Today I got in a workout at a local gym. A one-entry membership cost just under $4.00. I was pleased to find a well equipped gym, and enjoyed the company of an aerobics class with nine very attractive women nearby. (For the statistically inclined, that was nine out of nine.) I hadn't brought a towel and the gym doesn't normally provide them. After I got really sweaty they took pity on me and gave me a clean sheet that must have been intended for their massage table and I used that to dry off after my shower.

I am always noticed around here. I don't look Russian, I wear the wrong clothes, and I speak the wrong language. Occasionally people make a point of telling me that they don't consider me an enemy, but at times "methinks thou dost protest too much." While I was waiting in line here at the Internet place I got another of those threatening protestations that I'm not an enemy. Fortunately, the guy's English was pretty good so I shook his hand and started a conversation. After half an hour of waiting together, he told me that he really does think I'm an OK guy and he's glad he met me.

Saturday, May 10, 2008

Victory Day

Yesterday was Victory Day, also known as "May 9" in the same way folks in the USA know Independence day as "Fourth of July." We started the day watching the Russian parade in Moscow's Red Square, televised live in Belarus. It was a pretty moving demonstration of appreciation for the people who saved the land from the Nazis. The statistics are staggering. The USSR lost 23 MILLION people. The USA, by contrast, lost just over 400,000. It's not surprising then that the former USSR is much more acutely aware of May 9 than other folks are.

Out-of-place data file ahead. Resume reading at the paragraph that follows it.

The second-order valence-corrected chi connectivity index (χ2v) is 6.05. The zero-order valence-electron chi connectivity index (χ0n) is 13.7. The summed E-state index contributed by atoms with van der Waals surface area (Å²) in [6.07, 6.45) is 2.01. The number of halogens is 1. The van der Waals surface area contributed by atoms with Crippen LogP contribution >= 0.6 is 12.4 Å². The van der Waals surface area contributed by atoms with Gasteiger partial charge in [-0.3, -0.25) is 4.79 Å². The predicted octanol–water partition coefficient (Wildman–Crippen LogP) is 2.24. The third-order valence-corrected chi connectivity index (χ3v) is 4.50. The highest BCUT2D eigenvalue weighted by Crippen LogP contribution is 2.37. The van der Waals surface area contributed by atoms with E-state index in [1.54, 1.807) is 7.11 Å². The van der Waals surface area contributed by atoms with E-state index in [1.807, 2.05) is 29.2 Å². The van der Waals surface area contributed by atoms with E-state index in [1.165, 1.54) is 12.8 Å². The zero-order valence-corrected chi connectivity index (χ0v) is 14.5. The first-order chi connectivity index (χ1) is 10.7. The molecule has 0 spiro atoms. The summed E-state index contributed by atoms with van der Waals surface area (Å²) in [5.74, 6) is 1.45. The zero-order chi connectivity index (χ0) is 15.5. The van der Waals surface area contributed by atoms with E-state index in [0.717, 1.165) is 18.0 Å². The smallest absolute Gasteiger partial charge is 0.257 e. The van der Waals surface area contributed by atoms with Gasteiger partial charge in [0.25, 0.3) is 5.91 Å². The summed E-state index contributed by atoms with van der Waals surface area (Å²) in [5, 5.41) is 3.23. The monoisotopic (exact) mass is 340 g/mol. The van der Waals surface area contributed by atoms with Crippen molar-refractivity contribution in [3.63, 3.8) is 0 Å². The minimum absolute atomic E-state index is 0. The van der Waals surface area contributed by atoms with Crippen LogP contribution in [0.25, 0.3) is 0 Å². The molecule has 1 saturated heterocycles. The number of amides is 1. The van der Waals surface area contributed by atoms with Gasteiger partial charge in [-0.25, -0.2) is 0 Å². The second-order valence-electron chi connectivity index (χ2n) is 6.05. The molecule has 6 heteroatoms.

Here in Gomel, Belarus, there was a parade that I missed and a bunch of concerts. Since Alla was tied up with her chores plowing through family artifacts and can't really share these chores, I went downtown on my own to hear the music in Lenin Square. I didn't try to get very far from the square because I don't really know where the other venues were and I don't do very well in Russian. The shows in the main square were plenty interesting enough.

They started with a series of choirs from various labor unions and work groups. My Russian is very limited so maybe I missed something, but I'm pretty sure there were no corporations represented or other groups not organized by the State. For all I know, there's no such thing as a corporation here, but I don't claim any clear knowledge of the political or economic arrangements.